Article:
Choose non-GMO, organic fruits and vegetables when possible - The best type of vegetables are dark and leafy. These are vegetables high in nutrients but low in carbohydrates like spinach, kale, collard greens, and Swiss chard. Cruciferous vegetables and those that grow above ground are also great choices. Of course, choose organic when possible, as they contain less pesticide residues.
Beef should come from grass-fed animals raised humanly.
Increase consumption of wild caught fatty fish — Wild Alaskan salmon is a great choice to help you get plenty of vital essential fatty acids for your brain.
Chicken, poultry, and pork should be pasture-raised without the use of antibiotics or hormones.
Butter should be grass-fed or clarified.
Bacon should be nitrate-free with no hormones, additives or unnatural preservatives.
Different fats and oils can be cooked or heated at different temperatures, so pay close attention to the note on fats that follows.
Since you will be increasing your fat intake on keto, it is important that you use proper fats for various cooking methods.
Olive oil, for example, should never be heated past medium on the stove top, or 400F in the oven. In fact, your best bet is to never heat it, and only use it to drizzle atop salads or foods that have already been cooked.
Butter should not be heated past medium, but ghee can withstand higher temperatures without being damaged.
Fats that can withstand higher heats are coconut oil, grass-fed tallow, avocado oil, and bacon fat. These are the fats to “fry” in or bake on high heat. They are more resilient to heat and do not oxidize quickly.
Though dairy products and cheese is allowed on the keto diet, the lactose in dairy is not-well tolerated by most. If you do consume dairy products, stick to grass-fed butter, full-fat milk from grass-fed cows, or raw milk if it’s available to you. As for cheese, try to choose cheeses that are raw, and less processed (yes, that means stay away from “Laughing Cow” and Velveeta - if these can even be considered cheese!). Raw milk cheddar, parmesan, and other aged cheeses are better options. Harder cheeses also tend to have fewer carbs - a thoughtful consideration when eating keto.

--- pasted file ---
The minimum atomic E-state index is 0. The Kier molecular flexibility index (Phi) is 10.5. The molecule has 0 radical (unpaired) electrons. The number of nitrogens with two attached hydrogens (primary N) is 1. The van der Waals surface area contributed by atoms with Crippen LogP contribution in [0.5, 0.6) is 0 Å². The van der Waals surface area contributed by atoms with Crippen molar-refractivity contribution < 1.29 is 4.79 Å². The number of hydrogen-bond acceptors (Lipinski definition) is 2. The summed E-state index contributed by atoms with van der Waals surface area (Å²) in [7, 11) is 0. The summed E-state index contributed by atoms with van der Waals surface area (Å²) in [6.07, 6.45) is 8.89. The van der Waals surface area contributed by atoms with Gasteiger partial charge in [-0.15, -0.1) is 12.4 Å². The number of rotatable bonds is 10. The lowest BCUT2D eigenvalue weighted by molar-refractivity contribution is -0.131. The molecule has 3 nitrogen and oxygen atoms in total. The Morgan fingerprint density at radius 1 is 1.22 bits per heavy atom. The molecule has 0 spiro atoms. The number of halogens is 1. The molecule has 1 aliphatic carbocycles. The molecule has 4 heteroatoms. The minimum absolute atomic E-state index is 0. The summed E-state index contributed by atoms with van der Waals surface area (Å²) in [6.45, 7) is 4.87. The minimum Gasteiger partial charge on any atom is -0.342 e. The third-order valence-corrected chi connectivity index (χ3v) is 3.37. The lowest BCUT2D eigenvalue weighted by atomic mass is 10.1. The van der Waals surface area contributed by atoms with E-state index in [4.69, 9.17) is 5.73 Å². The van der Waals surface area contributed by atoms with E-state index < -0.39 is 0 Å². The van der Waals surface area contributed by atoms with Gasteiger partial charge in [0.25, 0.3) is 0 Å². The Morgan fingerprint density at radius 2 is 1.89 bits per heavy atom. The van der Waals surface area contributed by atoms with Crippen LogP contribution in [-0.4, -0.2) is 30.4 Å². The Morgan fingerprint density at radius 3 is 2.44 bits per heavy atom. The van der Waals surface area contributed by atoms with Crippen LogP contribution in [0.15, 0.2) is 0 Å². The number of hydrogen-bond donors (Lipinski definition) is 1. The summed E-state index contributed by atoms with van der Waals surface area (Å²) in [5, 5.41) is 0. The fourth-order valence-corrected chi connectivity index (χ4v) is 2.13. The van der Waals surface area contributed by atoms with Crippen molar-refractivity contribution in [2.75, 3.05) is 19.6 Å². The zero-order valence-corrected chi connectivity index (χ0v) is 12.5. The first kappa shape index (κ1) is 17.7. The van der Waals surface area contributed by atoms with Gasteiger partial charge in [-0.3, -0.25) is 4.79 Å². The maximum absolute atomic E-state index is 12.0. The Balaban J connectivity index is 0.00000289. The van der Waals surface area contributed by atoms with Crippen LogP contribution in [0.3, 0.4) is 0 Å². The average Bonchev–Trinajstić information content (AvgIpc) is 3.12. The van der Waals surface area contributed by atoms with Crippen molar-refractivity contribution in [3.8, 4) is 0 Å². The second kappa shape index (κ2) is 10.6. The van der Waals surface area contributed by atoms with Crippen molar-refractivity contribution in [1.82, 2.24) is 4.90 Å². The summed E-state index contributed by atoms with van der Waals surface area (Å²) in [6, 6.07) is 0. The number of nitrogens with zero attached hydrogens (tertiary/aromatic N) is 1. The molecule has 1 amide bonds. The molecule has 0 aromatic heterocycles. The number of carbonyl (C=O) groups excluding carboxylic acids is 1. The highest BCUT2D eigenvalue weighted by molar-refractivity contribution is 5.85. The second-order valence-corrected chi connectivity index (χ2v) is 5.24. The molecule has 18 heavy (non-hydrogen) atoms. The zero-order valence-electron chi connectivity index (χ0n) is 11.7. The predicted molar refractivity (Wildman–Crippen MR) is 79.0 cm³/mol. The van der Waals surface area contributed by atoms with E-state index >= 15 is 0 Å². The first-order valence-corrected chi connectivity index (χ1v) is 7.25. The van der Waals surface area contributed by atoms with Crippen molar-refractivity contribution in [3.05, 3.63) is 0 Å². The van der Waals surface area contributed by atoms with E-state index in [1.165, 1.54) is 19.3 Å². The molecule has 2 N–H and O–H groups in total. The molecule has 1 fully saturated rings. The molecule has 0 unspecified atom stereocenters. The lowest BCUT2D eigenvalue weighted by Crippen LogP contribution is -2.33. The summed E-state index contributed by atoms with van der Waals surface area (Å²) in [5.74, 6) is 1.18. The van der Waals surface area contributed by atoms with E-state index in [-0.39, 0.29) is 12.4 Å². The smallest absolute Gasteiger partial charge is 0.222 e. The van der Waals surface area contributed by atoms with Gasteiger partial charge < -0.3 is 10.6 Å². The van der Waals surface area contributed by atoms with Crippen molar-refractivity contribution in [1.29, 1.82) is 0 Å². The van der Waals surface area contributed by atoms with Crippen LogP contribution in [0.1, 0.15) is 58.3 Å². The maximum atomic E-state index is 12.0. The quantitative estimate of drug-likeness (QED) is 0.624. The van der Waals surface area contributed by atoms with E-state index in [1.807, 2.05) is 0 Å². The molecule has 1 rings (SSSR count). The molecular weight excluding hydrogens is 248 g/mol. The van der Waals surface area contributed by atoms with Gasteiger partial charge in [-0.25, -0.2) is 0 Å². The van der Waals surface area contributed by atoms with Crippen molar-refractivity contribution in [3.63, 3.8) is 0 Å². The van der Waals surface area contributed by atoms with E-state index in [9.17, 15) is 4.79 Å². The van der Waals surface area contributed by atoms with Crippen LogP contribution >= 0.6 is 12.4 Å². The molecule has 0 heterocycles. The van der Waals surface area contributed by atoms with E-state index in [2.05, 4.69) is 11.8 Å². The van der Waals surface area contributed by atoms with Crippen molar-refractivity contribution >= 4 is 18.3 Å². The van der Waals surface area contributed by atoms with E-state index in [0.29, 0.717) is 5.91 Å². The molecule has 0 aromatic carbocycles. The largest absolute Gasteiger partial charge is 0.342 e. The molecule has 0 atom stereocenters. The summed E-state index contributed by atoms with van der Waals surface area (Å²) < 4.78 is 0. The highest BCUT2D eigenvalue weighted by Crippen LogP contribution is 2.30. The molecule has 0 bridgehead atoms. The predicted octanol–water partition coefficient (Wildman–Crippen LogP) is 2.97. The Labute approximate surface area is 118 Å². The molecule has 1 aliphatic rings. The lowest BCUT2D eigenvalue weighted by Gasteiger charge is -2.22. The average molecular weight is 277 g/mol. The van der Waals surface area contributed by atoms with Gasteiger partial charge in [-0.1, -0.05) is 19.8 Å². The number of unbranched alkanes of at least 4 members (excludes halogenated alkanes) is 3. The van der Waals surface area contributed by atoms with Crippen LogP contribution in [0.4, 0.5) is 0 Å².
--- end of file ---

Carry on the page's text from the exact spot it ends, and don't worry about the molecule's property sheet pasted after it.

These are the carbohydrates or starches our bodies cannot fully digest, so they end up feeding our intestinal microbiome. This helps us maintain a diverse gut microflora, which translates into improved anxiety, IBD, and depression. As resistant starches have such an important job, they should be included in our diet every day. They also have the added benefits of improving satiation, digestion, and insulin sensitivity.
TIP: Cook, cool, and reheat potatoes or rice to increase the amount of resistant starch these foods contain.
MCT (medium chain triglyceride) oil is a great choice of fats while on keto. It converts to ketones faster than other fats, works to improve cognition and mental clarity, encourages weight loss, and improves blood sugar regulation.
“Net carbs” refer to the amount of digestible carbohydrates consumed. Fibre is a carb that cannot be digested and does not have the same effect on the body as other carbohydrates. Subtract the amount of fibre in a food from its total carbohydrates to determine the amount of net cabs.
For example, if you are eating something that has a total carb count of 12 grams, but 5 of those grams are from fibre, the net carb count would be 12 - 5 or 7 grams.
How do I get into Ketosis?
If you think the ketogenic diet may be a good fit for you, you may wonder how to get into ketosis, or how to know your metabolism has shifted from burning sugars to fat for fuel. There are basically three different ways for your body to make this shift from burning glucose to using ketones for energy to achieve a state of ketosis.
One way is through diet. For most, following a high fat, moderate protein, and low carb plan should result in ketosis within about 2-3 weeks. This can vary and is as individual as we are. Be patient. Stick to the diet. And it will happen!
Another way to kick-start ketosis is by fasting. Fasting means different things to different people, but it basically boils down to restricting calorie intake. If done daily for several hours at a time, it is considered “intermittent fasting”. Most people who practice intermittent fasting do a 12-16 hour fast which starts after dinner and extends through the night. That allows for an 8-12 hour window during the day in which to eat. It’s often the least invasive way to fast. For example, if you finish dinner at 6 pm, then refrain from eating until 6 or 7 the next morning, you will have undergone an almost-effortless 12 or 13 hour fast.